Plug your FreeMCBoot card into either memory card slot and turn on the system. That’s it. The mod is done. Whew – that was hard work, wasn’t it? Your memory card probably came with some pre-installed utilities and emulators, so poke around a bit and see what’s possible. Hopefully it came with uLaunchELF and Open PS2 Loader (OPL) already installed. If not, add them by copying the .ELF files over to your memory card and running the FreeMcBoot Configurator to add them to the launch menu. I’ll leave that exercise to you, since it’s a procedure best documented elsewhere, and this guide assumes they’re probably already installed. At this point, if you really wanted to, you could even start running games off of a USB drive. That isn’t a great experience, though, since the USB ports on the PS2 are so slow. So let’s continue on to the next steps…
2. Format the HDD
With your PS2 powered off and your HDD’s jumper set to Master (note: this is important, don’t skip this!), plug the HDD and Network adapter into your PS2. Boot the system and run uLaunchELF. Go to File Browser –> MISC –> HddManager. In the HDD Manager program, hit R1 and choose “Format.” This will format your drive to be readable by the PS2. After this, reboot and launch OPL. Launching OPL will automatically create the directory structure it needs on your hard drive. With those two steps out of the way, you should be able to browse your HDD in the uLaunchELF File Browser and you’ll see a “+OPL/” directory at its root.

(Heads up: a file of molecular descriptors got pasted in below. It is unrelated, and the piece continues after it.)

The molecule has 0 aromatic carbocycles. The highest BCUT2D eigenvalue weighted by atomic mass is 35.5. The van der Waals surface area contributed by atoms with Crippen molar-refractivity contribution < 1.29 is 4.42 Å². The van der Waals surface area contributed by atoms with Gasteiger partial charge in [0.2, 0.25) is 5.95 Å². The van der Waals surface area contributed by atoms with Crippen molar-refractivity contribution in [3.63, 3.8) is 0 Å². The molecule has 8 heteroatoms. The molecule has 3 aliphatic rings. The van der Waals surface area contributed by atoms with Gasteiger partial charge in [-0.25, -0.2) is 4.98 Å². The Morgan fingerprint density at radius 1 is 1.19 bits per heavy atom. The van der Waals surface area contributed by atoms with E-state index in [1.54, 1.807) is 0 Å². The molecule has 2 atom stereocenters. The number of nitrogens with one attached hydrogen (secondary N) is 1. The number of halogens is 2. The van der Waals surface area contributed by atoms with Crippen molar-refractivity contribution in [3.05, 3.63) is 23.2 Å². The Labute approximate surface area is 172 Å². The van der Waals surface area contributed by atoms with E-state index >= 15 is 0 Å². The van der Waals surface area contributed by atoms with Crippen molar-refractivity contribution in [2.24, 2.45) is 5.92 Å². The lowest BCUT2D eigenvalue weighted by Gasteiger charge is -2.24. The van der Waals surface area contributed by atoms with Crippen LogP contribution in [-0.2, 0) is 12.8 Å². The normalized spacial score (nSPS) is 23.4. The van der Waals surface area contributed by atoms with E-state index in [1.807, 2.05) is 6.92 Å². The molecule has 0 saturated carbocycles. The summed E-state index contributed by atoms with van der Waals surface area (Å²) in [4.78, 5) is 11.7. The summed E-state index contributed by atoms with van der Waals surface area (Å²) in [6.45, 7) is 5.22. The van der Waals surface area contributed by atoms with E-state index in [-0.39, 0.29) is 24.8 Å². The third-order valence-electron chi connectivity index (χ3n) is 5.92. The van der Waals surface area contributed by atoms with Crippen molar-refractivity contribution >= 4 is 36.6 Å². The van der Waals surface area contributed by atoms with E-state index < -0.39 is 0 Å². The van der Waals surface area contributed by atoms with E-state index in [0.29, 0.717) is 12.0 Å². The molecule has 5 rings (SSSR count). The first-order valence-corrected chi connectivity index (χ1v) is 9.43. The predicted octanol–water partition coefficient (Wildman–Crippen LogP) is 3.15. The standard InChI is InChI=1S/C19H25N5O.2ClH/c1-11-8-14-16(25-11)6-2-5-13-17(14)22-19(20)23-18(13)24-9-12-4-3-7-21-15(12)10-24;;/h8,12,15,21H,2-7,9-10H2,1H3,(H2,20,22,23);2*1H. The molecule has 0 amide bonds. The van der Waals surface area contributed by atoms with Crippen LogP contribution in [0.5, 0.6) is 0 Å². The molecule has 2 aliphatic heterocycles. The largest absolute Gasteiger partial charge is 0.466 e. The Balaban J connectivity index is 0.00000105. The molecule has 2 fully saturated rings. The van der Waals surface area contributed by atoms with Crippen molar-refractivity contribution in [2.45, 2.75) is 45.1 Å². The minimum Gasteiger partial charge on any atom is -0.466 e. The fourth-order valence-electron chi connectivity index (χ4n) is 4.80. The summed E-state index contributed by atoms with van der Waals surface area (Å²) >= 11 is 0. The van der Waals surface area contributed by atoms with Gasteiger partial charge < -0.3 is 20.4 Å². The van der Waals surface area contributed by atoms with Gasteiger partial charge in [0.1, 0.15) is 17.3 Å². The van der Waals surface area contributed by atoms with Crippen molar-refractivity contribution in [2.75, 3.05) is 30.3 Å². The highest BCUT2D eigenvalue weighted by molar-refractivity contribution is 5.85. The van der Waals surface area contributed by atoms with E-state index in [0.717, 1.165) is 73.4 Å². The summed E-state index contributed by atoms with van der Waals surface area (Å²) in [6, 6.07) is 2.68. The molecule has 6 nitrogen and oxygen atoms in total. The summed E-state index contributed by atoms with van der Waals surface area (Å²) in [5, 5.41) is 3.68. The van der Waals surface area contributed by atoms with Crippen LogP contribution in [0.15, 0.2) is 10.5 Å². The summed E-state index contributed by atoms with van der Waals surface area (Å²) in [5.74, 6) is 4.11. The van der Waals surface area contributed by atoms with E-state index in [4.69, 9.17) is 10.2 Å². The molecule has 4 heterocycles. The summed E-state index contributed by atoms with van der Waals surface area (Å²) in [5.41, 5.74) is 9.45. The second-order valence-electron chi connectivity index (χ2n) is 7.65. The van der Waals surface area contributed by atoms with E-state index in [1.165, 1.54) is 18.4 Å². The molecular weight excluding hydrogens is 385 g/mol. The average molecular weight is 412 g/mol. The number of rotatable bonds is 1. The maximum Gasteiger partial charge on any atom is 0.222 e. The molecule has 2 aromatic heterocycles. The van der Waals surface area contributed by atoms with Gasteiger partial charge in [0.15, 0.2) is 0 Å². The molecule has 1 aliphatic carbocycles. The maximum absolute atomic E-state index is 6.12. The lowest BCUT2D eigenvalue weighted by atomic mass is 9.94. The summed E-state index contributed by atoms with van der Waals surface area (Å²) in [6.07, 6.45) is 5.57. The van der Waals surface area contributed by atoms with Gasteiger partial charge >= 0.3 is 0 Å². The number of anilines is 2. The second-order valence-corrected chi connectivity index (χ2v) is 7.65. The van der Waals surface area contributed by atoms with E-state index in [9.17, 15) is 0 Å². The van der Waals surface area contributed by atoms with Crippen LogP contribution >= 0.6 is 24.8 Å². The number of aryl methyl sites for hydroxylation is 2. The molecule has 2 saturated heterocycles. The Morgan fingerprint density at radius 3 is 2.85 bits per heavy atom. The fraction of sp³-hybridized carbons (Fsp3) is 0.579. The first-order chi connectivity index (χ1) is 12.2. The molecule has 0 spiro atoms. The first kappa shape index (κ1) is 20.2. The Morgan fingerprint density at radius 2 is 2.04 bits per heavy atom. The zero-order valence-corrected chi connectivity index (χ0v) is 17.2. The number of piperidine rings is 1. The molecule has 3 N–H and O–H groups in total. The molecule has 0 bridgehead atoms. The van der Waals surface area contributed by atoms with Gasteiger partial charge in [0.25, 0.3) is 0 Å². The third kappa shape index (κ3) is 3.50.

3. Load some games
Unfortunately, you can’t just copy ISO files over to your HDD like any other file and have them be playable. You have to properly install them. So, power your system down, remove the HDD, and place the jumper into Slave mode. Connect the drive to your PC via your USB adapter. (This part is finicky for me, sometimes the drive powers on properly, sometimes it doesn’t. Sometimes apps can recognize it, sometimes they can’t. With my adapter, I need to keep trying until I hear the usual Windows USB chime, without an additional drive appearing in Windows Explorer.) Once the HDD is properly connected, run hdl_dumb (note: run as Administrator!) to install whatever ISOs you happen to have on hand. (You’re backing up your own games, right?) This process is self-explanatory, just follow the obvious functions in the UI.